Manage security settings for Windows Servers with Microsoft Endpoint Manager

A more thorough title for this post would be “Use Security Management for Microsoft Defender for Endpoint to deploy security configurations from Microsoft Endpoint Manager to Windows Servers.” But let’s be honest, that’s way too long of a title.

Let’s explain what we’re actually doing. Currently in public preview, Microsoft Defender for Endpoint (MDE) can integrate with Microsoft Endpoint Manager (MEM) to deploy security policies to devices that aren’t managed by MEM. MEM is acting as a portal/management console, but the device itself is communicating with MDE to consume policy. Cool, right?

From that Docs page, the following diagram explains the three different ways the MEM admin portal can be used to manage devices – Intune, ConfigMgr, and Defender for Endpoint.

Conceptual diagram of the MDE-Attach solution.
Diagram from Use Microsoft Defender for Endpoint Security Configuration Management in Microsoft Endpoint manager | Microsoft Docs

Really, the key scenario here is having some manageability over Windows Servers in your environment without needing to build out an entire ConfigMgr environment. Although – it’s still much preferred to use it if you can, considering how much more ConfigMgr can do. On that note – here are the currently supported workloads for MDE Security configuration:

Supported workloads

Pretty slim compared to the MEM workloads. But – if Firewall and Antivirus is mostly all we need, then it’s perfect! Let’s test it out.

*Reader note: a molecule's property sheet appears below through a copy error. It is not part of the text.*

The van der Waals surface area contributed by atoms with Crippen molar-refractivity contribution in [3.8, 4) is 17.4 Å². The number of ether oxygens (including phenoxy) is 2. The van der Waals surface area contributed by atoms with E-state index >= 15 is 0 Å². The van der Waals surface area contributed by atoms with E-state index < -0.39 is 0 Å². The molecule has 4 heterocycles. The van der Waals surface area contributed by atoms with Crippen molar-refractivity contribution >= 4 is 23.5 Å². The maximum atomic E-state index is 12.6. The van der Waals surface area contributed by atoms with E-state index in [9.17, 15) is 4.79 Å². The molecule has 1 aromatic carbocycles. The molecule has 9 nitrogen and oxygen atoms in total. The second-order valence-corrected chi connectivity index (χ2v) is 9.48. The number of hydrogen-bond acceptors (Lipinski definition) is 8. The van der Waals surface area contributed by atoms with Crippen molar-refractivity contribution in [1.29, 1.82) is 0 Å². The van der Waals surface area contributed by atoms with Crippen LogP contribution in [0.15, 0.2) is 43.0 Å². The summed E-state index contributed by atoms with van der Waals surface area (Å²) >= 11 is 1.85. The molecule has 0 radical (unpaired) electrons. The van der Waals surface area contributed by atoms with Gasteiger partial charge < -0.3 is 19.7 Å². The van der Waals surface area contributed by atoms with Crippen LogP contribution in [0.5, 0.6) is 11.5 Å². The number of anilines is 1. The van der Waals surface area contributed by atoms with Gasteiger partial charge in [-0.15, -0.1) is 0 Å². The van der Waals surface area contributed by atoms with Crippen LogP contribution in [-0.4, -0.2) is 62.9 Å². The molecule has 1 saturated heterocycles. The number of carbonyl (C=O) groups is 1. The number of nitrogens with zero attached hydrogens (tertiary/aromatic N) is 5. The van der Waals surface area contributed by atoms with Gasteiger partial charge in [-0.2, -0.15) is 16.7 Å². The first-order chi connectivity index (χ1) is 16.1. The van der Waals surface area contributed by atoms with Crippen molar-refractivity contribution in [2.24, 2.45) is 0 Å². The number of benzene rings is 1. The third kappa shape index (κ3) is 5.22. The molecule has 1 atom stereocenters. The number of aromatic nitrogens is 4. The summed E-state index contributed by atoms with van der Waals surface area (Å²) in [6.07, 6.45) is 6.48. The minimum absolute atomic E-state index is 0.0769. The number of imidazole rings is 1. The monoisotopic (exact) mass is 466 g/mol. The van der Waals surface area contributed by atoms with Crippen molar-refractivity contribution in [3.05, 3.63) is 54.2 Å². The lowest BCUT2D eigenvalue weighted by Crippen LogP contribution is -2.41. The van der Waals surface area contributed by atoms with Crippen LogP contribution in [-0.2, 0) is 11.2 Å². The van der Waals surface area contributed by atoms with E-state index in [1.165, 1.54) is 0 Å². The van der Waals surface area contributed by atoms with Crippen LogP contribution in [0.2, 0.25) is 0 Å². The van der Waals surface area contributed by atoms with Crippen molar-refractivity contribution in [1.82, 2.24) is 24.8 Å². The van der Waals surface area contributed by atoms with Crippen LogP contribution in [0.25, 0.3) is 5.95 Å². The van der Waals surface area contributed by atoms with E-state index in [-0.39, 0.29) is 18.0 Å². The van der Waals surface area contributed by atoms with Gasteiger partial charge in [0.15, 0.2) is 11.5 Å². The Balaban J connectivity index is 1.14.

Enable MDE Security Configuration Management

In my environment, I have licenses for MDE but have not enabled anything. In the MDE portal (security.microsoft.com), I’ll first need to enable preview features: Settings > Endpoints > Advanced features > Preview features > On

Preview features

Then I’ll be able to go to Settings > Endpoints > Configuration management > Enforcement scope, where I can enable OS platforms for security setting management:

Enable Windows Client and Windows Server devices

Then in the MEM Console (endpoint.microsoft.com), I’ll set Tenant administration > Connectors and tokens > Microsoft Defender for Endpoint > Allow Microsoft Defender for Endpoint to enforce Endpoint Security Configurations (Preview) > On

Enable connector

Perfect!

Onboard devices for MDE Security Configuration Management

There are 6 ways to onboard Windows devices into MDE:

The easiest for this purpose is Group Policy. We don’t want to use a local script, because that’s for testing. And using MEM/MECM kind of defeats the purpose, because then they will receive security configuration from those management platforms rather then MDE. VDI Scripts and MDfC would also work for this scenario, but since we have domain-joined devices, Group Policy is our easiest choice.

In the Microsoft 365 Defender portal, we’ll go to Settings > Endpoint > Device Management > Onboarding:

Onboarding options

Then we’ll select our platform (in this case, I’ll be deploying to Windows Server 2019), and Group Policy under deployment method. After downloading the .zip file, I’ll extract into a location where my servers have read-only access (in this case, \\domaincontroller\SYSVOL):

Following the step-by-step instructions here, we’ll create a GPO with a scheduled task to onboard devices:

Now, on a server that is targeted by the Group Policy (in this case I’m using my ConfigMgr server, which is conveniently not being managed by CM), I’ll manually force an update for testing: